The Ariane 5 cryogenic propulsion system consists of the main engine, feed lines, valves, pneumatics and tank-pressurisation systems and is the responsibility of France's Soci,t, Europ,en de Propulsion (SEP) which, as a prime contractor, leads a group of 37 European companies
"Our objective was to develop an extremely reliable low-cost engine, and not to achieve the highest possible performance," says SEP's Vulcain programme manager, Serge Eury. "If we lost some performance because of our technical choices, we compensated by increasing dimensions - a bit more propellant in the tanks is worth it if we gain the extra reliability."
This philosophy drove the choice of a gas-generator cycle for the Vulcain, instead of the topping cycle used in the Shuttle main engine. Gas generation, in which a gas generator drives the liquid- oxygen and liquid-hydrogen turbopumps which feed fuel to the main engine, is already used in the Ariane 4's SEP-built cryogenic HM7 third-stage engine. Its main advantage, says Eury, is that the engine works under around half the pressure in the main-thrust chamber. "We lose about 15s of specific impulse, which translates to about 900kg to GTO," he adds. Studies of both cycles revealed that the cost of developing the gas-generator engine was "about half as much", however, while production costs could be reduced by 30%.
The Vulcain produces 1,120kN thrust, and burns for around 600s, ejecting some 250kg/s of gases at 787,000ft/min (4,000m/s) through the nozzle. First tested in April 1990, the engine has since built up more than 66,000s running time, and will have amassed 85,000s by the end of the year.
Starting is provided by a solid charge-starter, which spins up the turbo-pumps and by pyrotechnic igniters, which light the gas generator and main chamber. The gas generator is fed by propellants, taken from the main fuel supply, its exit gases, powering the liquid-hydrogen turbo-pump at 33,500RPM and its liquid-oxygen counterpart at 13,800RPM.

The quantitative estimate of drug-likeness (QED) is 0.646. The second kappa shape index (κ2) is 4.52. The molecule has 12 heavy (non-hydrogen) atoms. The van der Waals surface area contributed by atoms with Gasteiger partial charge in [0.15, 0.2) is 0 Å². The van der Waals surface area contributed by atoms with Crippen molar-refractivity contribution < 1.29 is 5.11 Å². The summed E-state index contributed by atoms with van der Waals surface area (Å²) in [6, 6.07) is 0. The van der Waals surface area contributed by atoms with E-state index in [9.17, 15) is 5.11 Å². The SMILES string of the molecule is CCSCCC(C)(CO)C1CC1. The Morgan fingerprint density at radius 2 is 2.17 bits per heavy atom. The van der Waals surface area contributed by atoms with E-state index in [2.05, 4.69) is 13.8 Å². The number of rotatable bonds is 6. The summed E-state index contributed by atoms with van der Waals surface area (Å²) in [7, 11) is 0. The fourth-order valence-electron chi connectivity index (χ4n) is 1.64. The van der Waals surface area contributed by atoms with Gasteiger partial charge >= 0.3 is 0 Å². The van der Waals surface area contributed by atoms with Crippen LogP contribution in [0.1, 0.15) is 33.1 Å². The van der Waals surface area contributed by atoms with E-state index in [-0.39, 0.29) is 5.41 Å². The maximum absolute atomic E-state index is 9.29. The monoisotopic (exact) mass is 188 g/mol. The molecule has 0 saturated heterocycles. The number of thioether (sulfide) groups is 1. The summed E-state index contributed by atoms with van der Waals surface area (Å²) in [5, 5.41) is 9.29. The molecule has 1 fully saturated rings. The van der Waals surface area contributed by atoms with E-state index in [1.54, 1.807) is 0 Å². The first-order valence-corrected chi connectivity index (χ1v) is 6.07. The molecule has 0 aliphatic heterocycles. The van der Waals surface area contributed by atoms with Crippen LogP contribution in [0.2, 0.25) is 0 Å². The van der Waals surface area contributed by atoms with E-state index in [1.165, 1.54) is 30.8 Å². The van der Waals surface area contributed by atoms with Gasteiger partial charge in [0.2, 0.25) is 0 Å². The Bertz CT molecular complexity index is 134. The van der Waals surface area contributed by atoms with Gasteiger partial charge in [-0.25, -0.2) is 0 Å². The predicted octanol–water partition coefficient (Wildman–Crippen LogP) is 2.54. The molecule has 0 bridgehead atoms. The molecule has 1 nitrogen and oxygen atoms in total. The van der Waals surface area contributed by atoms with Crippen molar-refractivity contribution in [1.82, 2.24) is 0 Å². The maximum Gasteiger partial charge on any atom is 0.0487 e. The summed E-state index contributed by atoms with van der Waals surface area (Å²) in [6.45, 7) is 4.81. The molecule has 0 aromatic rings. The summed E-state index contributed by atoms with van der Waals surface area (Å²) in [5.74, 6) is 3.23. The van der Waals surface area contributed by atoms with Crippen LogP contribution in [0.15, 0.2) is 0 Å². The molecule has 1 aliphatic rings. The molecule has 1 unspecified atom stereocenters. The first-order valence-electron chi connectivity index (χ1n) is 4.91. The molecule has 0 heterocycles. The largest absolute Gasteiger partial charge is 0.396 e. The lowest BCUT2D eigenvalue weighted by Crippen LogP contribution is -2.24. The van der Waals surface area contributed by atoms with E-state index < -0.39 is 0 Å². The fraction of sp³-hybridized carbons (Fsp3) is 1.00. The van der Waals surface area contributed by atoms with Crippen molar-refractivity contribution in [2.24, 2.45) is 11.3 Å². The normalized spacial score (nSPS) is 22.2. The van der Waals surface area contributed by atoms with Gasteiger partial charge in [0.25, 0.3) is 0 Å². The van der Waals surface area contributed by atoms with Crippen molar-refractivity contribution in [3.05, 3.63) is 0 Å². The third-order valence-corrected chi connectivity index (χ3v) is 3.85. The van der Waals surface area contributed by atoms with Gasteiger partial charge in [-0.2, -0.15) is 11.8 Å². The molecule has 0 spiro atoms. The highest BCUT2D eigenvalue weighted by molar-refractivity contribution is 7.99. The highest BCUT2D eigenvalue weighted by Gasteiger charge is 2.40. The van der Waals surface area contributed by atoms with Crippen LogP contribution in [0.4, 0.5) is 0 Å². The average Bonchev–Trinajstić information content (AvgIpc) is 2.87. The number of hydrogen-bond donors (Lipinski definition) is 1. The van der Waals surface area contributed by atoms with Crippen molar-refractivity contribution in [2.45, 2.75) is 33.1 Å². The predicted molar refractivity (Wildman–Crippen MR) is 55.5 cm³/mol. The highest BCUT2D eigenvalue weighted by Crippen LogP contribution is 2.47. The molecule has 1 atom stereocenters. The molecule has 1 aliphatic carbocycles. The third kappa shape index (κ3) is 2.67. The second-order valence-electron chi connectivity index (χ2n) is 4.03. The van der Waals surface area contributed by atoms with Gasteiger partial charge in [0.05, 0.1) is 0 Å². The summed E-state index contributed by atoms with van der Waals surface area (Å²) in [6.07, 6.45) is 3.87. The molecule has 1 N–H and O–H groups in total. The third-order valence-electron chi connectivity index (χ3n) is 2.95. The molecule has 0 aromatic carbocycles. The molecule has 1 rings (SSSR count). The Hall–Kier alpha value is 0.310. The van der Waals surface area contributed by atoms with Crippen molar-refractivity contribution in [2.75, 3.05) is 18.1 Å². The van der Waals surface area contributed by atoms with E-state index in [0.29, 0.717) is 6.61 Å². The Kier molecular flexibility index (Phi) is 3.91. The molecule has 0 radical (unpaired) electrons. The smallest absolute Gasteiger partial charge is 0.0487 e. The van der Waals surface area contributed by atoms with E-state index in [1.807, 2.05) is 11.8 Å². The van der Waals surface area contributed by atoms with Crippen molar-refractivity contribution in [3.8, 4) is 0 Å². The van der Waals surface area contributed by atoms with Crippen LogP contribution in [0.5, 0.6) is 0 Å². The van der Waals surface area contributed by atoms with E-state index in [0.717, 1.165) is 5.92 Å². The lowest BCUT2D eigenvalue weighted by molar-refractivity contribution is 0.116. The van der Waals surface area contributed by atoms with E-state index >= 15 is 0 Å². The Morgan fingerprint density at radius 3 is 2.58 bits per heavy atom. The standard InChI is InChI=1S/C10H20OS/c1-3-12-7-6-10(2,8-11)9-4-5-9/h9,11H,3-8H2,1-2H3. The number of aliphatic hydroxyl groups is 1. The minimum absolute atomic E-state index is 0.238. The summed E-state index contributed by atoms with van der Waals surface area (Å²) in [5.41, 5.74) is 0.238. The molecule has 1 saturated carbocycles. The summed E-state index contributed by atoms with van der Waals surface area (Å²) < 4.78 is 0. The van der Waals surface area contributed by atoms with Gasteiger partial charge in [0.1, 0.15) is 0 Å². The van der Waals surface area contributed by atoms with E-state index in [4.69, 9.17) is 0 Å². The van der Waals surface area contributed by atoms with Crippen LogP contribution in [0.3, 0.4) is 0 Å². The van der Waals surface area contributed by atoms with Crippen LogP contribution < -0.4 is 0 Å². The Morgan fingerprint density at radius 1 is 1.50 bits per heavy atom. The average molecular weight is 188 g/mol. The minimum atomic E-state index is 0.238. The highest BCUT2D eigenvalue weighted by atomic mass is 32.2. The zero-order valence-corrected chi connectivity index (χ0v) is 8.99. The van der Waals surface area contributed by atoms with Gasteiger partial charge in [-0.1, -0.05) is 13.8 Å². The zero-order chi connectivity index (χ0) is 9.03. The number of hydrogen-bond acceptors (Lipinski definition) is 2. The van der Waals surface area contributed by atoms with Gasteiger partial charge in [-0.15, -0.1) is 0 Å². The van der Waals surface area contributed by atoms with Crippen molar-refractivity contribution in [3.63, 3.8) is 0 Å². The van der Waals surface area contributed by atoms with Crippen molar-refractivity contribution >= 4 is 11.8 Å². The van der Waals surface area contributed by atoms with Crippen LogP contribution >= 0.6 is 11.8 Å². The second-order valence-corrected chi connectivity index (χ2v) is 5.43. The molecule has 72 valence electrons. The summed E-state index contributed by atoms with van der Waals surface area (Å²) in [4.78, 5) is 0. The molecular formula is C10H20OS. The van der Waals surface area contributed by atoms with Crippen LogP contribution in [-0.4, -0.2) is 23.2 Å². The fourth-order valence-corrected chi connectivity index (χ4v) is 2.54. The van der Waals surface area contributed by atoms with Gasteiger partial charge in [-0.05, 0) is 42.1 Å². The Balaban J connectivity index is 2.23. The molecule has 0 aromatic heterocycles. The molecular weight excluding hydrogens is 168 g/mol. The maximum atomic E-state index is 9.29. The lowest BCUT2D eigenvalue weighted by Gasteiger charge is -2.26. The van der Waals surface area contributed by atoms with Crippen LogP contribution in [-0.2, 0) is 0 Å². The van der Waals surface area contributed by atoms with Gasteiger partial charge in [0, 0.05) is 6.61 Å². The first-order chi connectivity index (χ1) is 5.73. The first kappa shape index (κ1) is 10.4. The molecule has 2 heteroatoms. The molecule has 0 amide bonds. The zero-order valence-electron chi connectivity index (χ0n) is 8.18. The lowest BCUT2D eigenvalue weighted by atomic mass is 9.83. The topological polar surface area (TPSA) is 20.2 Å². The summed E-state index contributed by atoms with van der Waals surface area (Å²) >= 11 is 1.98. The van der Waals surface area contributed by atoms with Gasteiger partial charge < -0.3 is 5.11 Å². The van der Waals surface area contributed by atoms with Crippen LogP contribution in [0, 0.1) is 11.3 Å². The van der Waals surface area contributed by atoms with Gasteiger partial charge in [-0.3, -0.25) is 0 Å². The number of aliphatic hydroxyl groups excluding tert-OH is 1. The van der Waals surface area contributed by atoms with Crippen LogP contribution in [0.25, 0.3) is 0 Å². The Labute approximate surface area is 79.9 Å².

Problems experienced with the HM7 are not likely to appear on the Vulcain, says Eury. "The design is completely different," he says. "In the HM7, the turbo-pumps were connected mechanically and geared to each other. In the Vulcain, they are separate, which means we can optimise the speed of each and mount them symmetrically about the engine, reducing thermal deformation."
SEP has also done away with the complex dynamic seals used in some turbo-pumps, which are both expensive to manufacture and, while yielding better performance (through reduced leakage), can be less reliable. Instead, floating ring- seals between the two sides of the turbo-pumps are employed, with helium passed through the seals to isolate the two halves.
Turbo-pump tests have gone well, the only setback being the explosion of an oxygen turbo-pump in 1994. This was a refurbished pump, however, which did not incorporate design changes decided in 1990. The subsequent investigation, which took four months, identified nine possible causes of the failure and subsequent fire. As a result, the turbo-pump casing material has been changed from aluminium to inconel steel, the size of the turbine bearings has been increased and other alterations have been carried out.
Testing of the main engine and associated system has been exhaustive. A total of 14 engines have been used in the test programme, five of which have been run for more than 6,000s. A further two engines will be added to the programme in July for the final flight-qualification campaign. This has been delayed following the premature shutdown (because of a programming error) during what was supposed to be the first full 600s firing.
This has been delayed slightly, following the premature shutdown (because of a programming error) during what was supposed to be the first full 600s firing.
Source: Flight International